Thanks to the many people who have sent me the link to the published SORNA Guidelines. These Guidelines pertain to the registration requirements of the AWA. I'm reading through the Guidelines now and will post my thoughts here later. In the meantime, you can read the Guidelines here.
TalkLeft is covering the release of the Guidelines here.
Update: After reading through the Guidelines, a few things stuck out to me. These throughts aren't anywhere near a comprehensive summary of the Guidelines.
First, I found the completely gratuitous language justifying federal involvement interesting:
While sex offender registration and notification in the United States are generally carried out through programs operated by the individual states and other non-federal jurisdictions, their effectiveness depends on also having effective arrangements for tracking of registrants as they move among jurisdictions and some national baseline of registration and notification standards. In a federal union like the United States with a mobile population, sex offender registration could not be effective if registered sex offenders could simply disappear from the purview of the registration authorities by moving from one jurisdiction to another, or if registration and notification requirements could be evaded by moving from a jurisdiction with an effective program to a nearby jurisdiction that required little or nothing in terms of registration and notification.
Since I think the SORNA provisions face serious Commerce Clause problems, I focused on this statement. Although it probably has limited legal import, I think this gap-filling argument might make appearances in future government briefs. I don't think it describes what the AWA actually does, but I think a court might find it persuasive.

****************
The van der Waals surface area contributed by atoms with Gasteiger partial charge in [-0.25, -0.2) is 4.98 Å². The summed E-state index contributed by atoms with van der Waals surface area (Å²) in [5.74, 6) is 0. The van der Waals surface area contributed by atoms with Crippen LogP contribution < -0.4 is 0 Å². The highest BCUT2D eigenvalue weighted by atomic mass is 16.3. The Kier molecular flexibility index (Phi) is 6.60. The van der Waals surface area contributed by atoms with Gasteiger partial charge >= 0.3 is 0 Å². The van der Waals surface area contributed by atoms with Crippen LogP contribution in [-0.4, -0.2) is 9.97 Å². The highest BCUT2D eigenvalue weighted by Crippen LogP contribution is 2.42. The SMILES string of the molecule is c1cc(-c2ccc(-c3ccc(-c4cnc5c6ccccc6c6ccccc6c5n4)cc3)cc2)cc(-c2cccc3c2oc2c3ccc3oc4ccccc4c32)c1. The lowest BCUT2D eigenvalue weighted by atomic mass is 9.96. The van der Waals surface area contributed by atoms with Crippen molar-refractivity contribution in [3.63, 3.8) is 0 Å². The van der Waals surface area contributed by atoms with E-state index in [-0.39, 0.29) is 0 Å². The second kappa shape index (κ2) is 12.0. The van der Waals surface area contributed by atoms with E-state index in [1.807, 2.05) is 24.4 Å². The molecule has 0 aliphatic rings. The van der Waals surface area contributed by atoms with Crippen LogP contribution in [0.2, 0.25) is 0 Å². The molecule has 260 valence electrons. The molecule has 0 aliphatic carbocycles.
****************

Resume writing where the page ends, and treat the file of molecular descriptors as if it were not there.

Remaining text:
Second, the Guidelines play a bit of politics aimed at states, like Illinois, that have refused to implement the AWA because of its harsh requirements for listing juvenile sex crimes:
Hence, SORNA does not require registration for juveniles adjudicated delinquent for all sex offenses for which an adult sex offender would be required to register, but rather requires registration only for a defined class of older juveniles who are adjudicated delinquent for committing particularly serious sexually assaultive crimes (or attempts or conspiracies to commit such crimes). Considering the relevant aspects of the federal “aggravated sexual abuse” offense referenced in section 111(8), it suffices for substantial implementation if a jurisdiction applies SORNA’s requirements to juveniles at least 14 years old at the time of the offense who are adjudicated delinquent for committing (or attempting or conspiring to commit) offenses under laws that cover: engaging in a sexual act with another by force or the threat of serious violence; or engaging in a sexual act with another by rendering unconscious or involuntarily drugging the victim.
Third, the Guidelines provide elaboration for what online information a sex offender must include in the registry:
INTERNET IDENTIFIERS AND ADDRESSES (§ 114(a)(7)): In the context of Internet communications there may be no clear line between names or aliases that are required to be registered under SORNA § 114(a)(1) and addresses that are used for routing purposes. Moreover, regardless of the label, including in registries information on designations used by sex offenders for purposes of routing or self-identification in Internet communications—e.g., e-mail and instant messaging addresses—serves the underlying purposes of sex offender registration and notification.
The section could have been clearer, but I take the language to mean that all instant messaging, social networking, and email names must be included in the registry. I'm sure at some point in the near future there will be an offender who gets a long sentence for failure to include an email address.
Overall, I don't there were a lot of surprises in the Guidelines (or maybe I'm too jaded to some of the problems of the SORNA provisions). If anything else sticks out to you, feel free to comment.